It is impossible to know what to expect from West Ham today.  The only half decent performance in recent weeks was the one at Old Trafford, tellingly against an opposition that were prepared to concede time and space for the Hammers to play.  Leicester are unlikely to repeat the favour; especially if they have done their homework and identified how difficult we find it to cope with energetic teams playing with high intensity.  With the season almost at an end it would be refreshing if Manuel Pellegrini mixed things up a little and maybe tried different options to preserve the team’s shape.  There is a longish list of players who surely have no future at the club beyond this season, so why not have at least three or four youngsters included in the match-day squad instead – even if they are not to be starters.  If reports that both Manuel Lanzini and Samir Nasri are unavailable are true then it leaves a big guileless hole in the attacking midfield areas.

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I think most of us were moderately pleased with last year’s summer transfer activity but it hasn’t really worked out to plan – notably due to long term injuries to Andriy Yarmolenko (unfortunate), Jack Wilshere (not unexpected) and Carlos Sanchez.  The signing of Lukasz Fabianski was inspired, Felipe Anderson is an exceptional talent that needs greater consistency, Fabian Balbuena was a steal (sorely missed during his absence) and Issa Diop has had a great first season (and should be back in the starting eleven now).  There are plenty of rumours already regarding upcoming transfers but we will have to wait and see what the size and nature of the investment is going to be.  I know it is speculation but I wince every time I see a link to players approaching or past 30 years old.  If there is any ambition it won’t be achieved through maintaining that ‘make do and mend’ policy.  Does anyone can remember the Johnny Cash song One Piece At A Time; that is how I perceive our team building approach over the years – collect together random pieces and hope that they somehow fit together.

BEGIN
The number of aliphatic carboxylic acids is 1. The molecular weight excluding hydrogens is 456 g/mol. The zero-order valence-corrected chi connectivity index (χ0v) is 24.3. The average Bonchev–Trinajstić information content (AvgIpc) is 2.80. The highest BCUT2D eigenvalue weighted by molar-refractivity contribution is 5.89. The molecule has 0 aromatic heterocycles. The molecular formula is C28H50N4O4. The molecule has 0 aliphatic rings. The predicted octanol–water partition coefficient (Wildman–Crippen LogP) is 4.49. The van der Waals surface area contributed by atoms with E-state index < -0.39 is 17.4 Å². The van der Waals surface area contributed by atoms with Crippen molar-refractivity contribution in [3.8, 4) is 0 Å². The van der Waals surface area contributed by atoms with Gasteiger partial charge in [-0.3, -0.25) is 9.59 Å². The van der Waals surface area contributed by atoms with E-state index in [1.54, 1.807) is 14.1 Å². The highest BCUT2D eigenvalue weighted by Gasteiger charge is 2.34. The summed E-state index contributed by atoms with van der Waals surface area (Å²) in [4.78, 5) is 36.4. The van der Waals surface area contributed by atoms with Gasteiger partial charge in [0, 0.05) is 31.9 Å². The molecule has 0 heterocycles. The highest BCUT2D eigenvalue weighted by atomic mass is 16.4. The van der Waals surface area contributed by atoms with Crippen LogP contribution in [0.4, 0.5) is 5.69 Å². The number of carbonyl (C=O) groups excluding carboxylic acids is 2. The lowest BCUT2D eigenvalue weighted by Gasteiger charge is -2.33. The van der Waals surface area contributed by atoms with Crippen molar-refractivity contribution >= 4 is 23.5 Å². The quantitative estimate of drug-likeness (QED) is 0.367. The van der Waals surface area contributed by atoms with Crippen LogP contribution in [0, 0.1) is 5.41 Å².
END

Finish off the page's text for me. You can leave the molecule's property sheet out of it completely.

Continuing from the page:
Up at Leicester they seem to have been much smarter investors.  It is three years since their fairy-tale Premier League win and they now boast an almost entirely new team having cashed in on Kante, Mahrez and Drinkwater.  With a third new manager in as many years they have put together an energetic young squad that puts them in a far better position for the future than our own crop of players.  Naturally, the rich clubs will be circling with their eyes on Maddison, Chilwell, Maguire and Tielemans to supplement their Champion’s League benches, but it is not a bad position to be in.  Still with today being the easiest of their four remaining matches I don’t see the Foxes hanging on to 7th place, where they may be overtaken by each of Wolves, Watford and Everton.